They straggle in, foggy-faced and tentative in the way of people roused too early, casting about for anything that might serve as a signpost. Where's the baggage call? Where's the security sweep? Where's ... VISALIA?
So begins another day in another nondescript town on the campaign trail covering Bob Dole's effort to attain the world's highest political office. A buffet is set to one side of a ballroom just off the hotel's main lobby. Pods of round tables are set for breakfast, rows of long, rectangular tables for filing stories.
Gradually members of the national press corps spill in and fill the room with chatter of misadventures from a restless night in a cheap room where the rain leaked down in a continuous dull thud on the extra bed and the toilet hissed all night.
The only difference between presidential campaigns and traveling old-time revivals is the sermon. It's the same show played out in town after town, of which journalists are both roadies - setting up laptops, modems, sound mixers, tripods, and cameras at each stop - and groupies, because no matter how many times they hear his speech, they still scurry about as if they can't get enough.
It has been 25 years and six presidential elections since Tom Crouse chronicled the life of the campaign press with his fable "The Boys on the Bus." Much has changed. The tape recorders are smaller, the microphone booms more menacing. Women have joined in what was once an all-male game. Campaigns are slicker, more cynical.
A blur of events
But the grit and grime has stayed the same. For months on end, reporters leave all behind to follow the story.
It is a life of some prestige and privilege, but reporters often operate in a narrow cocoon, filing stories every day amid a long blur of bus and plane rides and hotel rooms that all look the same after a while.
As a result, it can be a tall task to offer something fresh and interesting from the daily drill of press operatives chasing media chasing candidate. The job becomes a traveling feast of skepticism and sarcasm, humor and friction, patriotism and irreverence.
Visalia seems to be living its motto on this autumn morning of Dole's arrival: "A fresh perspective." Warm sun draws the sweet smell of agriculture from the earth after a night's rain, and the townspeople are expectant. For the press, it is the opening round of a long day on the bus - one of six events up Route 99 in California's San Joaquin Valley.
Three buses pull up, and as the band swings into a Glenn Miller tune, the media, laden down with their tools, pour out and follow a barricaded path through the crowd to a huge white tent opposite the stage. Laptops pop open, modems buzz. Video cameras perch on tripods. The arrival feels like a chorus line's opening number. The candidate arrives, the crowd livens.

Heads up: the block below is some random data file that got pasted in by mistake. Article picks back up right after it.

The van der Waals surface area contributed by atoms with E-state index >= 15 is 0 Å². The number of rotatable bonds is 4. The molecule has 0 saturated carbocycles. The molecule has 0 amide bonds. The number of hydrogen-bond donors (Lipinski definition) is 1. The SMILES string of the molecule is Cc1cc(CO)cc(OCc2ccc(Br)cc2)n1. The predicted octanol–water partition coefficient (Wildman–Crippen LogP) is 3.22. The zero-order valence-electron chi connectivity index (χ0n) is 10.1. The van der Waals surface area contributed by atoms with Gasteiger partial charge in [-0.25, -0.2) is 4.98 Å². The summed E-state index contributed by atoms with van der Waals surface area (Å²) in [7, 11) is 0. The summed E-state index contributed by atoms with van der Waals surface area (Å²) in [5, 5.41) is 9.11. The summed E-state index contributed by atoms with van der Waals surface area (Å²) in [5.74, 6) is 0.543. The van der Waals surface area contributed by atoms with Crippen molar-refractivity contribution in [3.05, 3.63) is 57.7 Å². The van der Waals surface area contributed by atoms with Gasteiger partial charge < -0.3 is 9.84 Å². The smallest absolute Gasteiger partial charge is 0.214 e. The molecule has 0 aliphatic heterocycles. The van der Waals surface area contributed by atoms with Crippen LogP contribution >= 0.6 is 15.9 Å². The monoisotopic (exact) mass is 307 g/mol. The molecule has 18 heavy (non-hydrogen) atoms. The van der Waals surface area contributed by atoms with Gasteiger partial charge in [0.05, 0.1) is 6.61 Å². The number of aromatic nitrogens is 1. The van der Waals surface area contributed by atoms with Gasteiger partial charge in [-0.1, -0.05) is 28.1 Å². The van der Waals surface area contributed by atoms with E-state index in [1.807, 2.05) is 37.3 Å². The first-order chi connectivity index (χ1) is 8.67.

Within the white tent, keyboards click and reporters shout into phones to be heard by their editors above the noise. From the opening round, stories are forming.
A particular feature of the Dole campaign is the food. At each of these events, a buffet lines the back wall of the white tent. While reporters following President Clinton choke down cold cuts, Dole's Greek chorus samples fine regional cuisine. In New Orleans, it's spicy crayfish pasta and bread pudding. In Dallas, chicken-fried steaks, mesquite-grilled beef, and chili. Every stop a buffet, paid for by the accounting offices of the newspapers and networks represented.
Nuance is what keeps a reporter listening to the same speech several times a day, day after day. Did the candidate offer anything new? Mangle a phrase? Twist yesterday's musing into today's accusation? Small changes form the day's line of inquiry. The candidate concludes. The band plays. The crowd chants. Laptops go into cases. The bus loads up.
Ground travel, as a general rule, is despised. The plane offers room to stretch out in comfort. The bus plods along, and late in the day irreverence becomes a release. The candidate's speech lines become the fuel of jokes. It is the only way to break the monotony.
Campaign operatives and press generally get along. They sort out our hotel accommodations and answer questions; we get the word out. But it isn't always pretty. When news breaks, there is a frenzy. The campaign's effort to stay on schedule grinds against the public's right to know.
A rumor starts in Jacksonville that Dole is courting Ross Perot. The campaign's lips are sealed. Frustrations mount. One reporter, climbing back on the bus frustrated and incredulous, shouts: "They're getting some muffin back in Washington to fax us something. How about getting us Nelson?" Nelson Warfield, Dole's press secretary, is in the entourage but isn't talking.
Wearing out shoe leather
They should say to bring two pairs of shoes, because they will never dry out in the few night hours your feet aren't in them. Sleep is precious rare.
Swift cross-country travel means never being fixed in a single time zone. Or you're too tired to sleep and stay up watching CNN over and over. Or you toss and turn, panicking through the nightmare every journalist has: that he'll oversleep, miss the bus, and be stuck in nowhere with an editor screaming over a pay phone.
So goes the day. From Pensacola, Fla., to Montgomery, Ala., to New Orleans, to Houston, to Stockton, Calif. Each stop the same drill, until stories are done and the crowd disperses. And as the bus drives off into the night toward another hotel, fatigue settles into a nearby seat, and a joke forms.
"Remember," a voice says, imitating California Gov. Pete Wilson, "it's not just a pleasant bus trip through the Central Valley. This is the road to victory, and it goes through Visalia."